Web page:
Less awesome things about this edition:

  • Archaic letters are modernized. U/v/i/j usages are standardized. This makes the Norton less awesome than if those letters have been preserved as originally written, but it doesn’t affect readability the way a complete modernization does. (I must admit that the u/v/i/j standardization makes reading much easier.)
  • I would have liked to see more extensive footnotes with cultural commentary. I have learned more from footnotes than I have from all the graduate classes, book introductions, and scholarly articles that I have read. Footnotes are probably sparse since Le Morte Darthur is already a lengthy work, but I felt that including more information would have enhanced the experience.

The Norton Critical Edition of Le Morte Darthur gets mixed reviews on Amazon, but I highly recommend it for research. If I can get ahold of a copy, I would like to compare the Norton to the Oxford University Press edition of the Winchester MS. Oxford is my preferred publisher for scholarly works (unless the Early English Text Society is available), but I couldn’t find the Oxford edition when I did my original search. The Oxford has far more reviews than the Norton, but reviews of that specific edition seem to be mixed in with reviews of Malory’s work in general. I can’t be certain if the Oxford is a translation or a transcription.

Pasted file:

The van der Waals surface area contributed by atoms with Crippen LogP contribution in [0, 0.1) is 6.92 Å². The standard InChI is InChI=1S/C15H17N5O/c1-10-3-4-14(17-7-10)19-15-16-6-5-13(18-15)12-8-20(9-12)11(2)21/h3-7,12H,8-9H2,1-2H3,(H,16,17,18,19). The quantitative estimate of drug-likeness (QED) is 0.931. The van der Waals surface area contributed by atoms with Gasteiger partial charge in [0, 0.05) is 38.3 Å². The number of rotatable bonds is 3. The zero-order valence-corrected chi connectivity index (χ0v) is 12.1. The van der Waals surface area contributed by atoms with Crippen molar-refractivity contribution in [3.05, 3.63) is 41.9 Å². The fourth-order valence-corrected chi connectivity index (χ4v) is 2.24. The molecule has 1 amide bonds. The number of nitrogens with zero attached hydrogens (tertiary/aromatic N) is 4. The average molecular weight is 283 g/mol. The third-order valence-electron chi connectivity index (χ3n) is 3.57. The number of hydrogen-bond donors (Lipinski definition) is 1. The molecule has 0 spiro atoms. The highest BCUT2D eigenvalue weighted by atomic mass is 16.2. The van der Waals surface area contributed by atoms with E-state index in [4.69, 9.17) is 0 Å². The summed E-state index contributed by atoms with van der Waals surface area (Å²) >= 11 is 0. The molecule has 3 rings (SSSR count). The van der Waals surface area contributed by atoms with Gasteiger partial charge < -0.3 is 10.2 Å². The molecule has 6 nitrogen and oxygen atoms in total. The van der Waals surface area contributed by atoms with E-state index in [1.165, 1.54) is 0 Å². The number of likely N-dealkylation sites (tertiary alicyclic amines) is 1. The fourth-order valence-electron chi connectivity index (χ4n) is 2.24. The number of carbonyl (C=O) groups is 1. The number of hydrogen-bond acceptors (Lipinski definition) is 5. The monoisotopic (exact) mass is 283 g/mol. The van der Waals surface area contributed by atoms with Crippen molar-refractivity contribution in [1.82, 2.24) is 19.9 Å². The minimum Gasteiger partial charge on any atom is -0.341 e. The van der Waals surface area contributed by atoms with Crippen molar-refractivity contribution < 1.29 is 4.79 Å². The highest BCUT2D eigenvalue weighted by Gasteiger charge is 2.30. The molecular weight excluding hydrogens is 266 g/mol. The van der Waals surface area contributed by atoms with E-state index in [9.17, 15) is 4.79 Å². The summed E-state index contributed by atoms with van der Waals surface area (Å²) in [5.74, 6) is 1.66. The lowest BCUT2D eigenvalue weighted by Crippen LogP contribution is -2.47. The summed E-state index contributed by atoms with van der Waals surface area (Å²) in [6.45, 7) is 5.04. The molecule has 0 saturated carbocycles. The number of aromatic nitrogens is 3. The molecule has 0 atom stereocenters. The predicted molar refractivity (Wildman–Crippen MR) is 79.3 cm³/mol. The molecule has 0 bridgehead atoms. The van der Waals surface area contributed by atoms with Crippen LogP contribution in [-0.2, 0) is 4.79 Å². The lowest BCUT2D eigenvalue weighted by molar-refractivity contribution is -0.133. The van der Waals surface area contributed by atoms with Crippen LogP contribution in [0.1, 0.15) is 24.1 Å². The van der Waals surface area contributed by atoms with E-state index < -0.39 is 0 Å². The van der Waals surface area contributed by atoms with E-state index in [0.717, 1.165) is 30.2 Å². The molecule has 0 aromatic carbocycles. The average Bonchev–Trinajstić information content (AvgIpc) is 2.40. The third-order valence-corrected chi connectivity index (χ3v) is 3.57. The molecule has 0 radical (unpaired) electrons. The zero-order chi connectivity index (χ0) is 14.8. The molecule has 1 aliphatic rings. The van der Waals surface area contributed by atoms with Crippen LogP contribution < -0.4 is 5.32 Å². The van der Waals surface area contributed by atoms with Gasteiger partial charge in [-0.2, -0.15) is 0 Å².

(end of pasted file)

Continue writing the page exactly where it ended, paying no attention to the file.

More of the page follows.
For now, my recommendation rests with Norton. If the Oxford is obtainable, reviews will be posted in the future.

Dear Patron: I Saw Sequentia!

Dear Patron,

Since you’re quite slow in finding me, I’ve had to take my education into my own hands. I went to see Sequentia this weekend, no thanks to you. Luckily, I had friends who were willing to put me up for the night. It was quite a long drive to get there. Considering the price of gas, it would have been cheaper to fly, but that might have complicated other matters.

The performance, you will be pleased to hear (or not hear, I know how it goes) was fabulous. I was lucky in that Mssrs. Bagby and Rodenkirchen were performing on a tall stage, so I was still able to see them. You see, the front two rows were reserved for patrons of the theater, so I had to sit further back, despite arriving an hour early when all of those seats were empty. I’ll bet you probably sponsor theaters, so if you were really concerned about my education like a patron ought to be, I probably would have been able to sit close enough to figure out what’s inside the symphonia. I was so excited to figure out what it is since the definition isn’t very helpful, but after 10 minutes of listening to Mr. Bagby crank it, I still couldn’t figure out what’s in the box.

Nevertheless, I had a fabulous evening. They performed “The Lay of the Last Survivor” from Beowulf and A fellr austan um eitrdala from Edda.I was finally able to see a performance from one of the greatest medieval music performers, and such an experience is priceless.



PS: I found out what’s in the box.